‘I talk to my plants’ – Imbibe meets the vine whisperer

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Drinks: Drinks, Wines

More and more winemakers are turning to biodynamic practices – but few are employing the decidedly emotional techniques that Spanish winemaker Sergio Avila uses. Editor Chris Losh sat down with the producer at Enotria&Coe‘s portfolio tasting to learn the ways of the whisperer


Sergio Avila doesn’t look mad. In fact, clear-eyed and sparky, he seems disgracefully cheerful for a damp February in London. But what he’s saying is, to put it politely, unusual.

Sergio Avila

‘I talk to my vines,’ he says. ‘And I listen to what they say. They tell me how much water they want, whether they’re sick. And I listen.’

When he says ‘talk to his vines’, I ask, does he mean ‘take readings and make analysis?’

Avila looks at me like I’m insane.

‘No. I talk to them. With my mouth.’

‘So could I talk to them?’ I ask, somewhat facetiously, ‘or do they only speak Spanish?’

‘It’s a universal language,’ says Avila. ‘Like when you are talking to a dog. It can understand what you are saying even if it doesn’t know the words.

‘I ask my vines what they need. Do you want water? Yes or no. How much per plant? Two litres? Three litres? Yes or no. When do you need it? Today? Next week?’

To ‘hear’ their responses, Avila uses a divining rod which twitches up for ‘si’ and sideways for ‘non’.

Unsurprisingly, Avila treats his 40 hectares of Tempranillo in Ribera del Duero’s ‘golden triangle’ both biodynamically and homeopathically.

Biodynamic viticulture – where vineyard actions and treatments are governed by the lunar calendar – is well-established. And the use of homeopathic formulations is a common part of it.

But Imbibe has never heard of any viticulturalists practising ‘radiesthesia’ – the process of using a divining rod to talk to their plants.

Put the three processes together, and Avila says his plant-care philosophy is all ‘one step on from biodynamism’.

And yet Avila has not always been a proponent of such holistic methods. He fell into the alternative medicine field when his infant daughter was suffering from a skin condition more than 10 years ago.  It had confounded Spain’s medical practitioners for months, but was sorted out very quickly by a homeopath using allergy testing.

This was back in 2006, and it made a big impression on the winemaker. He began to shift to a more biological approach, going on to study homeopathy in Latin America before introducing it into his vineyards shortly after.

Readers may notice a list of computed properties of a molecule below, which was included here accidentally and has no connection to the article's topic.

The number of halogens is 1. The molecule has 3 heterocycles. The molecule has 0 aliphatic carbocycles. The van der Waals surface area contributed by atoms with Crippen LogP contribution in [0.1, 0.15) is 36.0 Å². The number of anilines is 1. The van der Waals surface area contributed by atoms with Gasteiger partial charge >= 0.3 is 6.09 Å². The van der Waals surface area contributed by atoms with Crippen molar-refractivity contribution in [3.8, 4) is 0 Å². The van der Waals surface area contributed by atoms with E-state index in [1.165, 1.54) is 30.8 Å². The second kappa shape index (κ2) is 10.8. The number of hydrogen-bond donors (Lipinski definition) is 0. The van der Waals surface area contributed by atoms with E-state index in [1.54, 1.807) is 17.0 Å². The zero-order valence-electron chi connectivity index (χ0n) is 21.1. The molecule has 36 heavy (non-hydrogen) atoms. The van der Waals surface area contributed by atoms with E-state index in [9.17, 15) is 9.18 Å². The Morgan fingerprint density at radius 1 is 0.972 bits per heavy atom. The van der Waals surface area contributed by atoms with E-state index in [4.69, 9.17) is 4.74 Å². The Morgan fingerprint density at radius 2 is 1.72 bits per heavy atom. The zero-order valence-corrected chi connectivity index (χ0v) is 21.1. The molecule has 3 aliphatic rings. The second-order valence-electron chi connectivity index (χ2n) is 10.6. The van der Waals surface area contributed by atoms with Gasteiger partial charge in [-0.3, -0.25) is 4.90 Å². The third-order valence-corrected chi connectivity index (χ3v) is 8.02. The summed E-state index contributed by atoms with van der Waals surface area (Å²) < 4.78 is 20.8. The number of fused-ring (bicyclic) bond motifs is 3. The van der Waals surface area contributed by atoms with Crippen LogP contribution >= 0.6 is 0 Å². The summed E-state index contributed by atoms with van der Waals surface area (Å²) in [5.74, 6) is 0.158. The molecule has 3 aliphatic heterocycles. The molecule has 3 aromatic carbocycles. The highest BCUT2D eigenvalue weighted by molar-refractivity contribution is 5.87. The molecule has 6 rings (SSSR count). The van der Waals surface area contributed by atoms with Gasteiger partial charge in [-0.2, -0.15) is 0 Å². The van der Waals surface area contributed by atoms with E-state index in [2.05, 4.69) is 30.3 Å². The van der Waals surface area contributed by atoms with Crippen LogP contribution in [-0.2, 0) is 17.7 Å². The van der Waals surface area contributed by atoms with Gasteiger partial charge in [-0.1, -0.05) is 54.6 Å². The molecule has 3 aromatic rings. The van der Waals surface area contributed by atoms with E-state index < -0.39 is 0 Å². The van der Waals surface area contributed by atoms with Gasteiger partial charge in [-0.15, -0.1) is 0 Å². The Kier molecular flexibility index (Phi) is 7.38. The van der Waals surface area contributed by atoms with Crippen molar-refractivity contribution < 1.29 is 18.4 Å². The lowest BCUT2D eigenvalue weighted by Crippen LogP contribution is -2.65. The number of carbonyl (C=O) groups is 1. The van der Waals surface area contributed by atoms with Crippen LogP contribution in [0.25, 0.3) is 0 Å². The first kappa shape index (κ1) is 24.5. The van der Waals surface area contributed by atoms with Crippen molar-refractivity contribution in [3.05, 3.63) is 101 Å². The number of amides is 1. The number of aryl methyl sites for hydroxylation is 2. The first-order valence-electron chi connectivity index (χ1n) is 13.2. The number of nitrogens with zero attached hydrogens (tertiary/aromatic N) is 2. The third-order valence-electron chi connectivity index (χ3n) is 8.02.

‘The doctors taught me the methodology, and I put it [to practice]in the vineyard,’ he says proudly.

‘If you have a fever, it’s the consequence of an imbalance,’ he explains. ‘Homeopathy looks for the reason for that imbalance. And it could be either physical or mental, even in the vineyard. Because a plant has intelligence too.’

Since the plants are all connected by their root system, Avila does not, fortunately, need to converse with each one individually. Rather, since vines are ‘linked by their roots’, he has 20 different areas where he talks to the vines to assess their physical and emotional states.

The practice, he maintains, doesn’t take any more time than conventional viticulture.

‘I’m the only person who does this in Spain,’ he says happily. ‘The neighbours think I’m crazy.’


Cruz de Alba, based in Ribera del Duero, is a new addition to the Enotria portfolio. Trade prices range from £13.87 for the crianza to £38.42 for the single vineyard Finca los Hoyales

About Author

Chris Losh

After five years working on My Weekly magazine (during which time he learned how to write horoscopes and make things out of mince) in 1995 Chris Losh entered the world of drinks writing and, despite all advice from his doctor – and the wishes of most South African winemakers – has stayed there ever since. He began on Wine and Spirit International, editing it for several years before moving on to edit Wine Magazine. Both publications have since gone the way of the Dodo, but he claims to have nothing to do with their demise, and his alibi appears solid, since he was freelance writing for anyone who would pay him at the time. In 2007, he helped to set up both Imbibe magazine and the Sommelier Wine Awards, and has spent much of the last three years eating, drinking, and listening to French sommeliers talk about minerality. In 2009 he was shortlisted for the Louis Roederer Feature Writer of the Year, but didn’t win. Perhaps he should have stuck to horoscopes. And mince.

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